Over the last few weeks WordPress-based websites across the globe have come under attack. Malicious computers have been attempting a ‘brute force’ attack that has made sites run slowly, taken some sites down, and possibly broken into and infected others.

This is a note, intended for my clients, but that will be useful to anyone that doesn’t know about the attack, doesn’t quite understand what’s gone on, and that wants to know what to do about it and how to stay safe. Because it’s intended as information for my clients, it may sound like it’s an ‘ooh, look at me and all things things that I do’ kind of post, for which I can only apologise.

NOTE: This is not an in-depth technical explanation! It’s an attempt to explain in layman’s terms what is going on. In simplifying the terminology, I may even write things that are slightly incorrect. The aim here is high level underdstanding, not detailed technical write up.

Viruses, Trojans, Spam

First of all I should say that computer attacks and viruses are common. Even normal. We all get spam email. And many of us have heard about viruses and ‘trojans’ that can infect our PC’s. These things are part of digital life as much as coughs and colds and tummy bugs are part of normal human life.

And like normal human life has vitamins, balanced diets, exercise and hygeine to help ward off bugs, there are things we can do in the digital world to keep things from harm.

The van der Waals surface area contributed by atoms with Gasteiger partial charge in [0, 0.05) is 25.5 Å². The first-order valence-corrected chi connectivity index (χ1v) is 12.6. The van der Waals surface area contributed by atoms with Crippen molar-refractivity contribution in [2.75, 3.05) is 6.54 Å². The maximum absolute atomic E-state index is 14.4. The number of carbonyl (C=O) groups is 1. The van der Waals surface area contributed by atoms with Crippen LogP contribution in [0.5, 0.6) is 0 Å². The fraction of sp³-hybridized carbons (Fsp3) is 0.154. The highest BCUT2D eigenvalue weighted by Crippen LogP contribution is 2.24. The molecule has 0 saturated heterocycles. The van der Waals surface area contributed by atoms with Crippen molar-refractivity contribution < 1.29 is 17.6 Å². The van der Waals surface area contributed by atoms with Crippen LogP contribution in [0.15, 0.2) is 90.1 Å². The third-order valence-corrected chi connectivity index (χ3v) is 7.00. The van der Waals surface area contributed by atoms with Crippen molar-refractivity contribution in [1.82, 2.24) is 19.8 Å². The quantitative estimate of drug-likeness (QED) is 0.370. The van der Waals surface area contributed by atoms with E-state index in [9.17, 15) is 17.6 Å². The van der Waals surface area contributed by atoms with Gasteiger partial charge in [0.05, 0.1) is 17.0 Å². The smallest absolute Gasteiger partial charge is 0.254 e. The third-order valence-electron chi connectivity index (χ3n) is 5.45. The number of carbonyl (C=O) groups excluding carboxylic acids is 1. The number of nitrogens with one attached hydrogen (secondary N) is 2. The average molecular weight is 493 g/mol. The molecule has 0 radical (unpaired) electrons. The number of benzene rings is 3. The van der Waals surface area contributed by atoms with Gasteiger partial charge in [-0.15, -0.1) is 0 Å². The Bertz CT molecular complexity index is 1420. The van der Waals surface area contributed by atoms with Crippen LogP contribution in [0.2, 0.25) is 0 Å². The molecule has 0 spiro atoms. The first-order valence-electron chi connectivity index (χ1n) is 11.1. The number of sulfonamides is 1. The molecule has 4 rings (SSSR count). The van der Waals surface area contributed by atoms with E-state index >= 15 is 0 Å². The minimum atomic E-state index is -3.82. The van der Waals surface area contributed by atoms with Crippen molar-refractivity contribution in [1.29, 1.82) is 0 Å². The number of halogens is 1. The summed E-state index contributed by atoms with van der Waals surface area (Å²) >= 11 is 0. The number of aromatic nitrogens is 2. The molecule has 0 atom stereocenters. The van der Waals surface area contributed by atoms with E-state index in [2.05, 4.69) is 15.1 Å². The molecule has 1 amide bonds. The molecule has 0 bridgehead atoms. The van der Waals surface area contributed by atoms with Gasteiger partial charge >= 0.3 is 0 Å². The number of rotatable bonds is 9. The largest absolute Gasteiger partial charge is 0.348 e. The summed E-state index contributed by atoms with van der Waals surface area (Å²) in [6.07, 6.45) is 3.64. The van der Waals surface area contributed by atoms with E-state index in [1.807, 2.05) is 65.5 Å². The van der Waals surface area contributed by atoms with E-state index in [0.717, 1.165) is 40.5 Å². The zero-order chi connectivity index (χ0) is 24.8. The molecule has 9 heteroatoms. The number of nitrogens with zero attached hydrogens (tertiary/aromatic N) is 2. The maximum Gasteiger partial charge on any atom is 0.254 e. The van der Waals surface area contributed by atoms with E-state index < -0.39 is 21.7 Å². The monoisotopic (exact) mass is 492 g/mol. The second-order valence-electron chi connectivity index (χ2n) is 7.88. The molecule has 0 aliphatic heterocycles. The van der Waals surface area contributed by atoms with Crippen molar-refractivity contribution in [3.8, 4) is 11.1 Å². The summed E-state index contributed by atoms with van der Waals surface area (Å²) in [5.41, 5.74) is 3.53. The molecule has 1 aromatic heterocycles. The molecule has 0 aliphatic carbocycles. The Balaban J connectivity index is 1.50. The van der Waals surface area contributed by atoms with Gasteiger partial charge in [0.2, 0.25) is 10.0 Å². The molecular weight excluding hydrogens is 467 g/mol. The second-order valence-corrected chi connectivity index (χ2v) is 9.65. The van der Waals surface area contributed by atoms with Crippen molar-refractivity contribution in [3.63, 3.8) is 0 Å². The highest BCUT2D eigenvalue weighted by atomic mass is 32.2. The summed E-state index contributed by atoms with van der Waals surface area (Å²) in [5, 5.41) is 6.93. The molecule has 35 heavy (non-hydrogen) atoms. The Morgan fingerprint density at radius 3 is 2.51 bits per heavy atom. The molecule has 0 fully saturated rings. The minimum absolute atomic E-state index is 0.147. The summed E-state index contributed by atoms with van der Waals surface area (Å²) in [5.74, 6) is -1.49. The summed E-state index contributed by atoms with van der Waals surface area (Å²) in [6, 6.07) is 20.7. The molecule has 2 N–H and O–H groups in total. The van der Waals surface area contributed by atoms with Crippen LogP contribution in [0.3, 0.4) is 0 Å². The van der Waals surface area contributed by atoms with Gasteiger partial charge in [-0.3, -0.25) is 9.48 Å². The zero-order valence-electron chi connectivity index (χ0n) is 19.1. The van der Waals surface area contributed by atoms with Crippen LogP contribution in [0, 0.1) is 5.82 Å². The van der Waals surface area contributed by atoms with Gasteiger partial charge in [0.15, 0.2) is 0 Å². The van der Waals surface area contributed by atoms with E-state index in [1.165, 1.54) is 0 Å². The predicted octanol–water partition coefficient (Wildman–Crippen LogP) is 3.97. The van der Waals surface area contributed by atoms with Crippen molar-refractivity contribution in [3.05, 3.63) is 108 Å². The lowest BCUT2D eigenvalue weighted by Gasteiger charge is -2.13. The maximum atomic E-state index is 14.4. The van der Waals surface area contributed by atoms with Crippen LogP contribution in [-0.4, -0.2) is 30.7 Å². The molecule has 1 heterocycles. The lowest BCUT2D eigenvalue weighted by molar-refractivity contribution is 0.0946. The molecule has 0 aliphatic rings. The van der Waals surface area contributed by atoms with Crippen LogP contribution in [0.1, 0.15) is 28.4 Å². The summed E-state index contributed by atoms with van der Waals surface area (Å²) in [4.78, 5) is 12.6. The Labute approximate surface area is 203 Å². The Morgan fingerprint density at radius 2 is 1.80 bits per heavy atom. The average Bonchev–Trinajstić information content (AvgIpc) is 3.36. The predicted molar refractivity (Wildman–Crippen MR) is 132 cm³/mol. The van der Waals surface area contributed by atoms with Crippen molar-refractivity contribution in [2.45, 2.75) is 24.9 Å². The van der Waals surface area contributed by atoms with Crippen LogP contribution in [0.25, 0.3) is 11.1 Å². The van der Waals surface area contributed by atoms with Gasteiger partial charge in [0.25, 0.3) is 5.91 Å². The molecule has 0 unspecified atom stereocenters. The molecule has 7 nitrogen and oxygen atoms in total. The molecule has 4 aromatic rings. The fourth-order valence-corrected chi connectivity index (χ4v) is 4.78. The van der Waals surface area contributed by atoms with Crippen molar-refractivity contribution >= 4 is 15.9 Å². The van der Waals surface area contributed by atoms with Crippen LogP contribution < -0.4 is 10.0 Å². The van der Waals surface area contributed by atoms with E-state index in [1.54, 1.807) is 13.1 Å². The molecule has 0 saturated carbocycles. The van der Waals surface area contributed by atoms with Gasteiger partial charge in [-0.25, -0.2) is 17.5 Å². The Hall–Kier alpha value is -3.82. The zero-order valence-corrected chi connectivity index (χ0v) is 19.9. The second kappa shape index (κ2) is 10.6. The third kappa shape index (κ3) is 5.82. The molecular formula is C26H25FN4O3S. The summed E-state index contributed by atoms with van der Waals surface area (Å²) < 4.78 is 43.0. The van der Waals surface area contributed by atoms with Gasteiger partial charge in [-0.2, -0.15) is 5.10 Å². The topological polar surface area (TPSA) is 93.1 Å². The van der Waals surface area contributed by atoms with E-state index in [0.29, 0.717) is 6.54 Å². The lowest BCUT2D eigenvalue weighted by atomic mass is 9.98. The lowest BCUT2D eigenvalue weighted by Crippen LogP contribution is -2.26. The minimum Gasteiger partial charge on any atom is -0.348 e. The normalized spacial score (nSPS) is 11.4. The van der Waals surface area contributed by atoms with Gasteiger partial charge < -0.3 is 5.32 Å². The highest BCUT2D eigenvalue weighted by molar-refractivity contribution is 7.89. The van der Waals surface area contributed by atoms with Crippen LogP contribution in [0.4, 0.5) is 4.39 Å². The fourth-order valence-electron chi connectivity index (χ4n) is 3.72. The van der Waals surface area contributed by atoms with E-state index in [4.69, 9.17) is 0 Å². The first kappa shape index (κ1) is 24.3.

Anti-virus software is one example, but there are also things you can do if you own a website to protect you or yourself or your organisation.

This Attack

The current WordPress attack is a ‘brute force’ attack. Brute force attacks aren’t clever and can be easily defended against. In this case the attack works on the fact that WordPress comes with some default settings, and if you don’t change those then gives the attacker a head start on breaking in.

For example, WordPress comes with a default link to login to (/wp-admin), and a default administrator username (admin). So if I go to http://yoursite.com/wp-admin and enter admin as the username, the only thing I’m missing is the password. I’ve already got two of the three bits of information needed to login.

And WordPress doesn’t care how many times I try and log in. So an attacker can just create a program that tries to login repeatedly using lots of different passwords, trying to gain access.

And that’s exactly what has been happening to WordPress sites across the world recently.